How to Reduce Your Heart Disease Risk
Keep Your Heart Healthy With These 10 Tips
There's a reason why we've got a whole month dedicated to heart health: heart disease is the no. 1 killer of women. No matter what your age, you can benefit from lowering your risk of the disease. Aim to check these off your list for a happy heart.
- Get 150 minutes of exercise a week: That's the minimum amount of moderate-intensity exercise (like brisk walking) that the American Heart Association (AHA) recommends in order to help keep your heart in tip-top shape.
- De-stress: Stress can raise your blood pressure and damage artery walls, so recognize signs of stress and take a break so that you can lower stress levels. These 20 ways to de-stress, like doing yoga or taking a relaxing bath, can help.
- Ditch the soda habit: The AHA recommends only six teaspoons of added sugar a day, less than what's in one can of sugar-sweetened soda (nine teaspoons). Studies have linked high sugar intake to death by heart disease, so its important to limit the amount of sugar in your diet. Eliminitating sweetened drinks is a great place to start.
- Check your blood sugar levels: It can help to know your blood sugar levels, especially if you are at risk for diabetes, pregnant, or over 40. Have a fasting blood glucose test done every three years to help you monitor your heart disease risk.
- Maintain a healthy weight: Carrying too much extra weight, especially around your midsection, can put you at a higher risk of heart disease and stroke. Aim to get to a healthy weight with these smart and sensible weight-loss tips that have worked for our readers.
- Focus on fresh: Your diet should be high in fresh fruits and vegetables in order to keep your heart its healthiest. Fruit can help quell sugar cravings the healthy way, while high-fiber produce helps control blood sugar levels. Fruits and vegetables also are high in disease-fighting antioxidants, so load up the next time you take a trip to the store or farmers market.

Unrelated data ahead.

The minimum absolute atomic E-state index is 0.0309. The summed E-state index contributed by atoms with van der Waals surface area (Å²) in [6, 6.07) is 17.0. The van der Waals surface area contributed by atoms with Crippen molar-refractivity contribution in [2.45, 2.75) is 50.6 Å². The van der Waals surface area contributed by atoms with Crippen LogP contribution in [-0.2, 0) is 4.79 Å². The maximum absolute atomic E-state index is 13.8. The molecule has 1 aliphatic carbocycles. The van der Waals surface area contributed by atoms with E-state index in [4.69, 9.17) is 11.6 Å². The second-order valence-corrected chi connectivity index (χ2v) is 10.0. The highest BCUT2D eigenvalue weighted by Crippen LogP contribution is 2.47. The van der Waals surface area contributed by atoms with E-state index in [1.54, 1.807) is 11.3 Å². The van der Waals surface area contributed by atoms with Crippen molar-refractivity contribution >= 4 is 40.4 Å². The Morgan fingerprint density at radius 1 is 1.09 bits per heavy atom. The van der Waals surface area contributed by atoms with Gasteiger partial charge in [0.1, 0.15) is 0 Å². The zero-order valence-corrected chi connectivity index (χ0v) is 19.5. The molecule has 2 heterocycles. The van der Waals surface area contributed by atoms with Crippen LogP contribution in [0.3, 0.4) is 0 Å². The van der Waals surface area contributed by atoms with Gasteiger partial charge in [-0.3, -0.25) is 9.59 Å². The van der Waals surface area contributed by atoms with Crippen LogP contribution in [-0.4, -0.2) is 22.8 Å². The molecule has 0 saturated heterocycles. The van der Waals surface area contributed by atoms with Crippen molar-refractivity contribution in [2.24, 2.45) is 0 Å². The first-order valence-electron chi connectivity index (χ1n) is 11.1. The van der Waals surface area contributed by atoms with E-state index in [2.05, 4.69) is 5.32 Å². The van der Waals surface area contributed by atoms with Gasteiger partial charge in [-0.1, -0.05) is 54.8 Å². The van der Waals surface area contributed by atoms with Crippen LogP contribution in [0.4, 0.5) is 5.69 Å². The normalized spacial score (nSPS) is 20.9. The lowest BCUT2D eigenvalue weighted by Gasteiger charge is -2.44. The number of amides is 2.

- Know your numbers: Knowing your blood pressure numbers is important, since high blood pressure doesn't have any symptoms. If your blood pressure is over 120/80, you could be at risk for heart disease or stroke.
- Go Mediterranean: Diets rich in fish, olive oil, and nuts are full of omega-3 fatty acids, which have been proven to help reduce heart disease risk. Add these Mediterranean staples to your diet to give your heart a healthy boost.
- Limit processed meats: Studies have shown that those who regularly eat processed meats like bacon and sausage have a much higher risk of dying early from heart conditions. One study recommends limiting your processed meat consumption to 20 grams a day, or about one strip of bacon.
- Don't smoke: The link between cigarettes and heart disease is just as strong as smokers' risks of lung cancer, so just don't do it. Limiting exposure to secondhand smoke is also important, too; the AHA reports that nonsmokers exposed to secondhand smoke were 30 percent more likely to develop heart disease or lung cancer than those not regularly exposed to it.